Legislature(1997 - 1998)
04/08/1997 01:43 PM L&C
* first hearing in first committee of referral
= bill was previously heard/scheduled
= bill was previously heard/scheduled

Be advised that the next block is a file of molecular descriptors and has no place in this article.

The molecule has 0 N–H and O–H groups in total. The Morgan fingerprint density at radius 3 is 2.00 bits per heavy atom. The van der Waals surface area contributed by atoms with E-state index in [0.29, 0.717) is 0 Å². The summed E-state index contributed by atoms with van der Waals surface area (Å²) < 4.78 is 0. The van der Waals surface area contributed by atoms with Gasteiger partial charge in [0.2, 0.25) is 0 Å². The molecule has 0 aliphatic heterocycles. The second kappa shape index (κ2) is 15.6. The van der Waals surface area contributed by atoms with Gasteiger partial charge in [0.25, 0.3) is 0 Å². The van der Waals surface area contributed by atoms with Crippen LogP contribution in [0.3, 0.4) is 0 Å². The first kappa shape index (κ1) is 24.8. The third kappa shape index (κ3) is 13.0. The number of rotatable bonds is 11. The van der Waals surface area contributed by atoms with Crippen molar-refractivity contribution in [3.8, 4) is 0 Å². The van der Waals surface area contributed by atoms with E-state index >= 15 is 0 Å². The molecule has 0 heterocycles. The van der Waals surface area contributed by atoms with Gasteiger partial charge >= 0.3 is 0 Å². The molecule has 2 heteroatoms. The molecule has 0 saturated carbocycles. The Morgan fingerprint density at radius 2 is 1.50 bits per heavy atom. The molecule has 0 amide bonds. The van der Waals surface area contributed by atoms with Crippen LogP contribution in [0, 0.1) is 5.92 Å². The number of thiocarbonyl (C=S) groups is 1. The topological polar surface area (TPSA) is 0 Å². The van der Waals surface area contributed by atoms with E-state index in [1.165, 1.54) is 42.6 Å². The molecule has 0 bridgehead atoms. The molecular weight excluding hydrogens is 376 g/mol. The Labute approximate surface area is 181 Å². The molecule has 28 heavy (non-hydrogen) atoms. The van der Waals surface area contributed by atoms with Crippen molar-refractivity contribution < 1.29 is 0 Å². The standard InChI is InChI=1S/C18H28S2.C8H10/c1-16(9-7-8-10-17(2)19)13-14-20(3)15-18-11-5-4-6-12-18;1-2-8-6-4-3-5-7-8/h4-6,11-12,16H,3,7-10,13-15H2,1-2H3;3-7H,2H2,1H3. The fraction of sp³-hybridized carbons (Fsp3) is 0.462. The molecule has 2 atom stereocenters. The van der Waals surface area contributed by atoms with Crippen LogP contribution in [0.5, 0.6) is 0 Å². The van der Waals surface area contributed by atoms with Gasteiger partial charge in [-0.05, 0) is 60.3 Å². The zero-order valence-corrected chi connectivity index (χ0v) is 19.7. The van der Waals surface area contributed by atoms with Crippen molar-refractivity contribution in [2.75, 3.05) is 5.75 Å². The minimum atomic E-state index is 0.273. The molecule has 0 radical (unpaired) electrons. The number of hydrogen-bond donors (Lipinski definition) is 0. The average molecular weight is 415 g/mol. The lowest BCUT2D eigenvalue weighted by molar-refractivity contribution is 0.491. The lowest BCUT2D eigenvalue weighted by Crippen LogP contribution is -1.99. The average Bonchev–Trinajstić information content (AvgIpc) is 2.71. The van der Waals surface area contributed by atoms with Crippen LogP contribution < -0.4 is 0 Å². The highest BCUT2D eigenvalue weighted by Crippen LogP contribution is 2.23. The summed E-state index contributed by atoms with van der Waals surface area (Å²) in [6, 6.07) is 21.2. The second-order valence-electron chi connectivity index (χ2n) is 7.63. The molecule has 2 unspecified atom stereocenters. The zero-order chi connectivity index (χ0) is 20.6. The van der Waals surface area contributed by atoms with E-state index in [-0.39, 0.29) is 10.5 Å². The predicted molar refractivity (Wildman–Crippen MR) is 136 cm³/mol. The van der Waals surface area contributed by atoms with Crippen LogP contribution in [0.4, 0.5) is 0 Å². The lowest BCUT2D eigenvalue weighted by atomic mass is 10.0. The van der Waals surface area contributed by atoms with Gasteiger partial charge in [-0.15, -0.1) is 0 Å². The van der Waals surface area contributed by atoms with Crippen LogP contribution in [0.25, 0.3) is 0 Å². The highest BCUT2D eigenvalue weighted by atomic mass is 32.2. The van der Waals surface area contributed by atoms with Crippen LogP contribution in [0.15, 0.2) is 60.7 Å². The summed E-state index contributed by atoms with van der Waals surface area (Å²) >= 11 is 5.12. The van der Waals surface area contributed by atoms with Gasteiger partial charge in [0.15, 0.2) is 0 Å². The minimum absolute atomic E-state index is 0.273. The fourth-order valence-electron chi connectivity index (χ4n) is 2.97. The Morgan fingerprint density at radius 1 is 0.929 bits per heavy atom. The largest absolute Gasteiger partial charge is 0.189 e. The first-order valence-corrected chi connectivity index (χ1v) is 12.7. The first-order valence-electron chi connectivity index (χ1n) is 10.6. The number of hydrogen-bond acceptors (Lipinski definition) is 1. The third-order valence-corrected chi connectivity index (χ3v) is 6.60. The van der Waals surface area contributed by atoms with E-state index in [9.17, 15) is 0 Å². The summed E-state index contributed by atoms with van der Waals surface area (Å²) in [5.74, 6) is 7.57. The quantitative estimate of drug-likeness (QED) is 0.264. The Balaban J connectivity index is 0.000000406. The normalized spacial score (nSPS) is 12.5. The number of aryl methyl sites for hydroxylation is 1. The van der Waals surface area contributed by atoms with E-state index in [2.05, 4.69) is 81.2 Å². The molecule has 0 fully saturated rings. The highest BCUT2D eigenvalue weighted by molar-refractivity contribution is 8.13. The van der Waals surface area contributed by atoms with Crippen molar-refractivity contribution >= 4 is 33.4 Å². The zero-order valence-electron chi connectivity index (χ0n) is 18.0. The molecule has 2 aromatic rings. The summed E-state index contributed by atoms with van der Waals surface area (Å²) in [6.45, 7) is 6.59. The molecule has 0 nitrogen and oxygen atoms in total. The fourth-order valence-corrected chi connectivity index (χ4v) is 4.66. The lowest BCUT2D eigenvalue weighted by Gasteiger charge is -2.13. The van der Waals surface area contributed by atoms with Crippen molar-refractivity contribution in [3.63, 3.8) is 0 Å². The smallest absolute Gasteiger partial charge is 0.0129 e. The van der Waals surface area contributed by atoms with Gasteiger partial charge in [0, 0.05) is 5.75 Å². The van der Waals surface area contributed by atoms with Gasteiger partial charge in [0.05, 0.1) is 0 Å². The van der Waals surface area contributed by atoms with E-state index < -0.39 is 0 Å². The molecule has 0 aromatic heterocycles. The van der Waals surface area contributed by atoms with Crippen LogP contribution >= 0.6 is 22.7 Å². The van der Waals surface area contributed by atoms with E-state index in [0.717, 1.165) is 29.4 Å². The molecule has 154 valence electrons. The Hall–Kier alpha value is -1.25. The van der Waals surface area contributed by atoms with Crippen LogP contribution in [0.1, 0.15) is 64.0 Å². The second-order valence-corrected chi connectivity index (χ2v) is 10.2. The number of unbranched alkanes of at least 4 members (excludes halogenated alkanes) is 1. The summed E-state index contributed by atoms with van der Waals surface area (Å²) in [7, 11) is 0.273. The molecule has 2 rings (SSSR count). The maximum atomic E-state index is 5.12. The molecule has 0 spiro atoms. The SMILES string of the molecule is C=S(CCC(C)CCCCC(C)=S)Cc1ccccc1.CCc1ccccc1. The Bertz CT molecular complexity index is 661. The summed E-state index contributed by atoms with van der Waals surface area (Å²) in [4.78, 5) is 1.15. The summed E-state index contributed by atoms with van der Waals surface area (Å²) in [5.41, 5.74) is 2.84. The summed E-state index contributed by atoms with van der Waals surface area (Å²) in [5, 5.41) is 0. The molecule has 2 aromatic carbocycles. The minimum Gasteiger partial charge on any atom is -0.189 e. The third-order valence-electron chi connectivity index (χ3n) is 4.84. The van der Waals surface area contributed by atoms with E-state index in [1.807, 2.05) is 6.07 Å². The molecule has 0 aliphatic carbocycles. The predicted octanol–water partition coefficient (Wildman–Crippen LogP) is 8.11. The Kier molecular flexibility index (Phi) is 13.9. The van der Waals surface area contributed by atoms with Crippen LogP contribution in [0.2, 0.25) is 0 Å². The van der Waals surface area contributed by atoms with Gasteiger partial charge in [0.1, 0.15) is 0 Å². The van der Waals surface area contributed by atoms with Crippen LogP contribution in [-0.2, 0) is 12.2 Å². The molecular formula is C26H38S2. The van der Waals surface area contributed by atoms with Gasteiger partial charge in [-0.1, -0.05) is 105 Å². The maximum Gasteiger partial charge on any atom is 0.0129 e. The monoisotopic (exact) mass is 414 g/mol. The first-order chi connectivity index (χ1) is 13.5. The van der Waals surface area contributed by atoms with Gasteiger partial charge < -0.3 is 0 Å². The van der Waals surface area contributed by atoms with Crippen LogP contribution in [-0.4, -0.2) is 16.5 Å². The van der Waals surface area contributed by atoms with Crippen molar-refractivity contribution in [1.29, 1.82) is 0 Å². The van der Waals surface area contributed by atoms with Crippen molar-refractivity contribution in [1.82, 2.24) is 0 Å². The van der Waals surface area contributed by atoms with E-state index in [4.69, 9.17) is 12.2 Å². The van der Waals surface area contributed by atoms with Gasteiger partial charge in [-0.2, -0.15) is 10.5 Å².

SENATE LABOR AND COMMERCE COMMITTEE April 8, 1997 1:43 P.M. MEMBERS PRESENT Senator Loren Leman, Chairman Senator Jerry Mackie, Vice Chairman Senator Mike Miller Senator Tim Kelly MEMBERS ABSENT Senator Lyman Hoffman COMMITTEE CALENDAR Confirmation Hearing: Board of Psychologist and Psychological Associate Examiners Susan L. Baxter E. Ben Crawford Gail C. Shortell - Anchorage David J. Sperbeck - Anchorage Board of Certified Real Estate Appraisers Eileen R. Bechtol - Homer Susan K. Crosson - Anchorage Jon B. Wolfe - Douglas Alaska Public Utilities Commission (APUC) James M. Posey - Anchorage Board of Barbers and Hairdressers Sheryl Sutton - Juneau Robert Pearson - Juneau Board of Public Accountancy Kathleen Grimes - Palmer SENATE BILL NO. 122 "An Act relating to unfair discrimination under a group health insurance policy for services provided by marital and family therapists; and providing for an effective date." - MOVED CSSB 122(L&C) OUT OF COMMITTEE CS FOR HOUSE BILL NO. 30(FIN) "An Act relating to civil liability for certain skating and cycling activities; and providing for an effective date." - MOVED SCSHB 30 (L&C) OUT OF COMMITTEE PREVIOUS SENATE COMMITTEE ACTION SB 122 - No previous action to consider. HB 30 - No previous action to consider. WITNESS REGISTER Ms. Rachael Moreland, Aide Senator Leman State Capitol Bldg. Juneau, AK 99801-1182 POSITION STATEMENT: Aide to sponsor of SB 122. Ms. Beverly Lindell, President Alaska Association for Marriage and Family Therapy P.O. Box 32481 Juneau, AK 99803 POSITION STATEMENT: Supported SB 122. Ms. Marci Wolff Licensed Marital and Family Therapist 110 W 15th Ave. Anchorage, Ak POSITION STATEMENT: Supported SB 122. Ms. Tima Priess Licensed Marriage and Family Therapist P.O. Box 213 Ester, AK 99725 POSITION STATEMENT: Supported SB 122. Ms. Marianne Burke, Director Division of Insurance Department of Commerce and Economic Development P.O. Box 110805 Juneau, AK 99811-0805 POSITION STATEMENT: Supported SB 122. Mr. Jerry Reinwand Blue Cross 2 Marine Way, Suite 219 Juneau, AK 99801-1182 POSITION STATEMENT: Supported CSSB 122(L&C). Mr. Tim Sullivan, Staff Representative Eldon Mulder State Capitol Bldg. Juneau, Ak 99801-1182 POSITION STATEMENT: Staff to sponsor of HB 30. Mr. Kevin Ritchie Alaska Municipal League 217 2nd Street Juneau, Ak 99801 POSITION STATEMENT: Supported HB 30. Mr. Jay Saunder Ms. Melissa Walker Skate Park Committee Juneau, AK 99801 POSITION STATEMENT: Supported HB 30. Mr. Kevin Smith Alaska Municipal League Joint Insurance Association 217 2nd Street Juneau, Ak 99801 POSITION STATEMENT: Commented on HB 30. Ms. Nancy Robb Parks and Recreation P.O. Box 1296 Valdez, AK 99686 POSITION STATEMENT: Supported HB 30. Mr. Bill Musson, Director Petersburg Parks and Recreation P.O. Box 329 Petersburg, AK 99833 POSITION STATEMENT: Supported HB 30. Ms. Marnie Isaacs Municipality of Anchorage P.O. Box 196650 Anchorage, AK 99519 POSITION STATEMENT: Supported HB 30. ACTION NARRATIVE TAPE 97-16, SIDE A Number 001 CHAIRMAN LEMAN called the Senate Labor and Commerce Committee meeting to order at 1:43 p.m. and said they would review the Board nominees for confirmation. MS. SHERYL SUTTON , Board of Barbers and Hairdressers, thanked everyone for their consideration of her qualifications for appointment to the board and apologized for being unable to attend a previous hearing where her confirmation was taken up. MR. ROBERT PEARSON , Board of Barbers and Hairdressers, said he lived in Juneau for the last 10 years and is a full-time student at the University of Alaska Southeast and studies government. He is employed by the Alaska Council of School Administrators and works putting on teacher training and continuing education. He said he heard of the position from Ms. Sutton and he wanted to get the experience and learn something pursuant to his studies. He also feels he has the time to be attentive to the issues and do a good job. CHAIRMAN LEMAN said they would take up their confirmations in a joint session and announced the Board of Psychologists and Psychological Associate Examiners. MR. BEN CRAWFORD said his family has been in Alaska about 100 years and he is trained specifically as a psychologist in relationships and issues relevant to our lifestyle like substance abuse and crisis debriefing. He was encouraged as President of the Alaska Psychological Association to put his name in as an applicant for this position. CHAIRMAN LEMAN thanked him for his willingness to serve. Number 134 MS. SUSAN BAXTER said she has lived in Alaska since 1969 and received her degree in Psychological Counseling in 1991 and has been very active in professional issues. She was encouraged by professionals in her community to offer her services to the Board and is willing to do that because she is concerned with issues that have to do with protection of the public and facilitating the licensing of professionals. CHAIRMAN LEMAN thanked her for her willingness to serve. MS. GAIL SHORTELL said she moved to Alaska in 1970 and she is currently an attorney in solo practice. She is interested in serving on the Board because she has a sound background in public social services. CHAIRMAN LEMAN asked her if there were any issues the legislature should know about. She replied no. SENATOR LEMAN wished her the best. MR. DAVID SPERBECK, a clinical and forensic psychologist born in Anchorage, said he has served the Board for about 10 years as a consultant on issues related to ethics in complaints. CHAIRMAN LEMAN thanked him for his willingness to serve and announced the Board of Certified Real Estate Appraisers. Number 200 MS. SUSAN CROSSON said she has been a real estate appraiser for about 18 years and owns her own business. She said this board has been in existence for only about 4 years and prior to that time they were not licensed. She said she served under Governor Hickel and has been invited to reapply. Number 241 MR. JON WOLFE said he has been a resident of Juneau and Douglas for about 15 years. He said he is interested in serving because he has a background in regulations and could benefit this new board. He has been appraising in Juneau for about seven years. CHAIRMAN LEMAN asked in an effort to come up with an equitable system of paying for the cost of education across the State of Alaska in the REAA areas, there has been a suggestion to use property taxes and someone said that would cost more to appraise than they would collect, if that is a valid assessment. MR. WOLFE said he didn't have an opinion on that. CHAIRMAN LEMAN thanked him for his willingness to serve and said they would next take up the Alaska Public Utilities Commission. MR. JAMES POSEY, 18-year Alaskan resident, said he has had a number of jobs here. He brings his experience in management, technology, and problem solving to the Board. CHAIRMAN LEMAN asked if he could see any particular challenges coming our way with the federal government mandating deregulation. MR. POSEY replied that with deregulation as instituted from the East Coast, one must always look at rural areas and areas that are disconnected as being special circumstances and if Congress, in its wisdom, provides the state utility commissions with the support and regulatory devices that would allow local circumstances to fall under the local commission, he thought they could successfully negotiate deregulation. That is what is currently happening in the area of telecommunications. He said a special situation is that we are not connected to the grid. We are like an island and there could be some market failure situations. CHAIRMAN LEMAN asked if he thought competition in the Alaska market place in telecommunications has been a success so far. MR. POSEY replied that it is being instituted successfully because of how the Act works and also because of the expertise within the various competing utilities, considering its complexity and new technology. CHAIRMAN LEMAN thanked him for his willingness to serve and announced they would next take up the Board of Public Accountancy. Number 354 MS. KATHLEEN GRIMES said she had been in Alaska since 1974 and although she is not a CPA, she has an extensive accounting background of about 15 years. She has an accounting degree and a master's in governmental and nonprofit finance. She said she has volunteered her time locally and is ready to volunteer at a state- wide level. CHAIRMAN LEMAN asked if the construction projects she worked with were in rural Alaska. MS. GRIMES said the majority of them were during the Project 80s when all the schools in Anchorage were being built. CHAIRMAN LEMAN asked her to help the legislature with her suggestions for a better government and thanked her for her willingness to serve. He then announced he would notify the Senate of their hearings. Number 450 SB 122 INS.COVERAGE:MARRIAGE & FAMILY THERAPIST CHAIRMAN LEMAN announced SB 122 to be up for consideration. MS. RACHAEL MORELAND , Aide to Senator Leman, said that SB 122 was requested by the Alaska Association for Marriage and Family Therapy. It adds marital and family therapists to the list of providers against whom insurers may not discriminate. It does not mandate insurers to add coverage of marital and family therapists where the coverage currently is not provided. It merely requires that insurers treat marital and family therapists on equal footing with other licensed mental health providers and extend the same opportunities for coverage that the insurer offers these licensed providers. Currently health insurers offering mental health services may not discriminate against licensed psychologists, psychological associates, or clinical social workers. SB 122 would allow those insured with mental health coverage to choose treatment from a licensed marital and family therapist. MS. MORELAND said she wanted to correct a phrase on sponsor statement at the end of paragraph two. It is incorrect where it says the insurance company offers the same as in other states. It should read, "It merely requires that insurers treat marital and family therapists on equal footing with other licensed providers in their field. She said marital and family therapists are licensed or certified in 37 states and are recognized by the U.S. Department of Health and Human Services as one of the five core mental health disciplines in the U.S. CHAIRMAN LEMAN asked if it was correct that if an insurance policy provides for mental health services, then the insurer cannot discriminate against marriage and family therapists because they practice in that area. MS. MORELAND said that was correct for certain services. Since there was a quorum present, SENATOR MACKIE moved and asked unanimous consent that the individuals they listened to for confirmation for the various boards be submitted to the joint session for confirmation. There were no objections and it was so ordered. MS. BEVERLY LINDELL , President, Alaska Association for Marriage and Family Therapy, supported SB 122 saying it's very simple. They are just being asked to be added to the list of providers that cannot be discriminated against by insurers. It's not a mandate for coverage; it's not any willing provider language. MS. LINDELL thought this bill is important because it provides fairness as marriage and family therapists are one of the five core mental health professions as identified by the National Institute of Mental Health. The others are already in this legislation. They are not asking for special treatment. She said the second issue is cost, the argument being that it will increase insurance costs. An opinion from the Division of Insurance on this question a few years ago came back stating they could find no evidence of that happening and there is some suggestion that it could actually decrease costs. MS. LINDELL stated that there is considerable evidence that the treatment of mental and emotional disorders is not unproductive. She said a report prepared by the Mental Health Liaison Group out of Washington D. C. estimated on a national basis over $1 billion could be saved with appropriate mental health treatment. Another study by the Harvard Community Health Plan involved patients whose symptoms may have still included psycho-social problems and when group therapy was added, there was a reduction by 50% of doctor visits. She said there is now considerable evidence that licensed marriage and family therapists can complete treatment in fewer sessions than individual treatment which translates into reduced costs for consumers and insurers. The third issue has to do with the rights of consumers, and allowing freedom of choice of qualified providers is fair. In a 1993 survey of consumers, the American Psychologists found that marriage and family therapists were the type of therapist most often recommended by consumers to family and friends. Finally, she said they have heard a lot about how the American family is in a lot of trouble. They are the profession that has special expertise in the treatment and care of families and they would like the opportunity to do that. CHAIRMAN LEMAN asked if she supported Senator Mackie's proposed amendment that would insert a new section on page 2, line 11 saying, "(2) "unfair discrimination" does not include requirements imposed by an insurer for purposes of utilization review, cost containment, or standards of clinically appropriate health care services". MS. LINDELL deferred to the Division of Insurance. Number 500 CHAIRMAN LEMAN asked what the core mental health groups were. MS. LINDELL replied the other groups are psychiatrists, psychologist or psych-associates, social workers and professional nurses. CHAIRMAN LEMAN noted that they are not in this legislation, but are in the statute. CHAIRMAN LEMAN said in a letter of support from Dr. Pollick that insurers do not compensate licensed marriage and family therapists equally. He asked if the intent was to mean that they did not have equal access to insurance coverage. MS. LINDELL said that is correct and agreed that they do not intend to make compensation equal to that of a medical doctor. MS. MARCI WOLFF , licensed marriage and family therapist, supported SB 122. She has specific training for family therapy rather than a focus on other areas of psychology such as research or social policy making. She recited an extensive list of credentials and said she is currently in private practice and regularly receives referral from doctors, psychologists, social workers, and other family therapists, attorneys, military sources, and community agencies. She receives these referrals because she's effective in providing quality therapy in a brief cost effective manner. She said marriage and family therapists need to be recognized and supported legislatively in providing the services for which they are uniquely qualified to provide. CHAIRMAN LEMAN asked if any of her services are currently being paid by insurance. She replied that many are. Number 540 MS. TIMA PRIESS said she is a licensed marriage and family therapist. She said she has been accepted as a provider by several insurance companies including the Veterans Administration. She has had the experience of being turned down by insurance companies, including a company that had certified her under their managed care program, but would not certify her independently for clients who use their insurance without the managed care which doesn't make much sense to her. MS. PRIESS pointed out under section 47.17.020, the Alaska Child Protection Statute, professionals who are required to report child abuse include practitioners of the healing arts. These professionals are defined in section 47.17.290 (13) as including marital and family therapists. In addition 47.24.010, the statute that defines who is required to report abuse of elders and disabled adults also includes marital and family therapists. Number 561 MS. MARIANNE BURKE, Director, Division of Insurance, said this particular section of the code has somehow mutated over time. The original intent, according to her reading of the enacting legislation, was the practice of unfair discrimination was to mean unfairly discriminating against similar professions. For example, if you were an M.D. licensed to perform an appendectomy, an insurance company could pay one doctor and not another. MS. BURKE said regarding cost, that the services provided under an insurance contract is a matter of a contractual arrangement. You contract to have particular services covered at a particular rate or up to a particular cap. As long as there's no expansion of those services by adding another profession, it would not increase the cost. Her only concern is if a profession expanded the scope of services that was provided under the contractual arrangement; for example, expanding marital and family therapists to include priests, rabbis, or ministers - all of whom provide counseling. But this is a licensed group and she does not know their scope. She understand that this is a credible group and has standards of practice and conduct to which they adhere. TAPE 97-16, SIDE B SENATOR MACKIE asked her if she had problems with his proposed amendment. MS. BURKE replied the first portion, "unfair discrimination does not include requirements imposed by an insurer for purposes of utilization review" is perfectly appropriate. She said cost containment is not inappropriate as long as it is not used to dictate that you go to the cheapest available service in town. MR. JERRY REINWAND, Blue Cross, said SB 122 raises an issue bigger than just the issue of family and marital therapists. The proposed bill really talks about unfair discrimination and there is no statutory definition of what is unfair discrimination, nor is there in regulation. While the Division has been a tough, but fair regulator, the legislature is still leaving it up to them to apply their own idea of what constitutes unfair discrimination. They support Senator Mackie's amendment, because it puts, by contract, what terms and conditions would not constitute unfair discrimination which brings clarity to the issue. CHAIRMAN LEMAN asked if he thought the legislature should define unfair discrimination. MR. REINWAND replied that discrimination is an important issue and there have been cases in the past where insurance companies have not always done the right thing regarding discrimination. He thought it would be in everyone's interest and good public policy if you're going to say you can't do it, to define what it is. MS. LINDELL clarified that any licensed group has within its statutes that regulate the profession the scope of practice. Under marriage and family therapists it lists first of all the requirements in terms of formal education, specific courses that are required, time of supervision, practicum experience, etc. In terms of what the practice means, that is also in the statute and includes the diagnosis and treatment of mental and emotional disorders that are referenced in a standard diagnostic nomenclature for marriage and family therapy, whether a cognitive affected behavior within the context of human relationships, particularly marital and family systems. They must also apply the understanding of the dynamics. CHAIRMAN LEMAN noted that some ministers may qualify, but probably very few. MS. LINDELL agreed. SENATOR MACKIE moved to adopt amendment #1. There were no objections and it was so ordered. SENATOR MACKIE moved to pass CSSB 122(L&C) from committee with individual recommendations and $0 fiscal note. There were no objections and it was so ordered. HB 30 CIVIL LIABILITY FOR SKATEBOARDING CHAIRMAN LEMAN announced HB 30 to be up for consideration. MR. TIM SULLIVAN, Staff to Representative Eldon Mulder, sponsor, said HB 30 was requested by the Municipality of Anchorage. They and several other municipalities would like to create skating and cycling parks so skaters and cyclers will have a place to ride rather than using areas designed for pedestrians. The municipalities are willing to develop these areas if they can be insulated from liability for claims arising from claims inherent in skating and cycling. MR. SULLIVAN said the intent of HB 30 is to encourage municipalities to proceed with development of various outdoor recreation without increasing their liability unnecessarily. This bill applies only to municipal skating and cycling parks. It is patterned after legislation passed providing this limited protection to ski areas. This protection from liability relates to inherent dangers and risks of skating and cycling. Municipalities are required to post signs warning of the inherent risks and that the liability rests with the skater and cycler. SENATOR KELLY informed the committee that the sponsor came to him with two amendments. Number 1 on page 1, line 8 after "skating" would delete "and" and insert "or". Amendment number 2 on page 4, line 31 would insert a new paragraph to read the facility "does not include a trail used for skating or cycling." In other words there was some concern that the current definition or lack of definition of facility would require the municipality of Anchorage and other areas to put warning signs up on trails, like the Tony Knowles Coastal Trail. SENATOR MACKIE clarified that this amendment referred to only those facilities that are built specifically for that. MR. SULLIVAN agreed. SENATOR KELLY moved to adopt amendment 1. There were no objections and it was so ordered. SENATOR KELLY moved to adopt amendment 2. There were no objections and it was so ordered. Number 460 MR. SULLIVAN said there was another amendment, number 3, that they support. He said that several municipalities including Valdez, Petersburg, Sitka, and Seward expressed the idea that they should have the ability to determine what is needed to separate the facility from conflicting uses or hazardous conditions in this situation. On page 3, line 9 it would delete "with fencing or another type of enclosing or surrounding structures." SENATOR MACKIE moved to adopt amendment 3. There were no objections and it was so ordered. SENATOR MACKIE asked if there was a number of municipalities looking at this now. MR. SULLIVAN said there were letters of support from a number of municipalities, including Anchorage, Kodiak, Kenai, Juneau, and Fairbanks. SENATOR MACKIE asked to what degree was the liability a deterrent to building the parks. MR. SULLIVAN said he would prefer the AML address that issue. MR. JAY SAUNDER AND MELISSA WALKER, representing the Juneau Skate Park Committee, testified before the committee. MR. SAUNDER said that it is very difficult and expensive to have someone to cover the insurance of a skate park and this bill would greatly increase the chances of a skate park happening for a large population of youth skaters in Juneau. SENATOR MACKIE asked them if they knew if they go to this park and are doing flips or whatever and break their arm, are they willing to accept that responsibility or should their parents be allowed to sue the CBJ. MR. SAUNDERS replied that they understand and feel that parents shouldn't be able to sue. MR. KEVIN RITCHIE, Alaska Municipal League, said they look at this as another opportunity to provide services for our youth. The frustrating thing now is that kids can get hurt and in most cases wouldn't have anyone to sue. Municipalities are not barred from doing this, but there is a big financial incentive for not putting together a skateboard park because, even though it's safer, there's a much greater risk of loss to the municipal government. This bill just does what ski areas do which is they say if we're negligent in the ski area and you hurt yourself, it's our fault, but if the ski area is well maintained, there are inherent dangers in skiing that you have to accept. In Juneau there has been some negotiation with kids to use an approved facility rather than the street. So it's a lot safer for both pedestrians as well as the kids themselves. SENATOR KELLY asked if there was an approved facility in Juneau now. MR. RITCHIE replied that these young adults are currently working on developing that facility. SENATOR MACKIE asked what it would cost for insurance now to have a facility. MR. RITCHIE replied there is a significant difference in the liability. MR. KEVIN SMITH, Alaska Municipal League Joint Insurance Association, said the coverage for skateboard parks in general has been excluded from most general liability policies available in the State of Alaska. Recently the Board of Trustees of JIA discussed this idea and the needs of municipalities to deal with the issue of getting kids off the streets and into some place. So their association went ahead and included skateboarding as a covered item. This is largely in anticipation of passage of the bill and largely just addressing the needs of the members since it's not actually an insurance company per se. MR. SMITH said that coverage is almost impossible to get now. This bill would help coverage become available at whatever cost. MS. NANCY ROBB, Valdez Parks and Recreation, said the City of Valdez is very supportive of HB 30 and the amendments that will allow municipalities to delineate the boundaries. SENATOR KELLY asked if Valdez was currently planning a skateboard park. She replied that they currently have an in-line hockey rink they constructed last year through some donations and this will assist them with that. In the past 30 days a number of youth have expressed interest in developing a skateboard park. MR. BILL MUSSON, Director, Petersburg Parks and Recreation, supported HB 30. He said this issue is becoming increasingly important in many municipalities around the State in expanding positive recreational opportunities for the youth of communities. He also supported the amendments. Number 347 MS. MARNIE ISAACS, Municipality of Anchorage, said she is also the parent of a skater. She thanked them for considering this for the kids and that resolutions have been passed by the Anchorage Youth Commission and the Anchorage Assembly, and are currently pending before the Anchorage Chamber and the Downtown Anchorage Association, in support of this legislation. SENATOR MACKIE moved to pass SCSHB 30(L&C) from committee with individual recommendations and $0 fiscal note. There were no objections and it was so ordered. CHAIRMAN LEMAN adjourned the meeting at 2:55 p.m.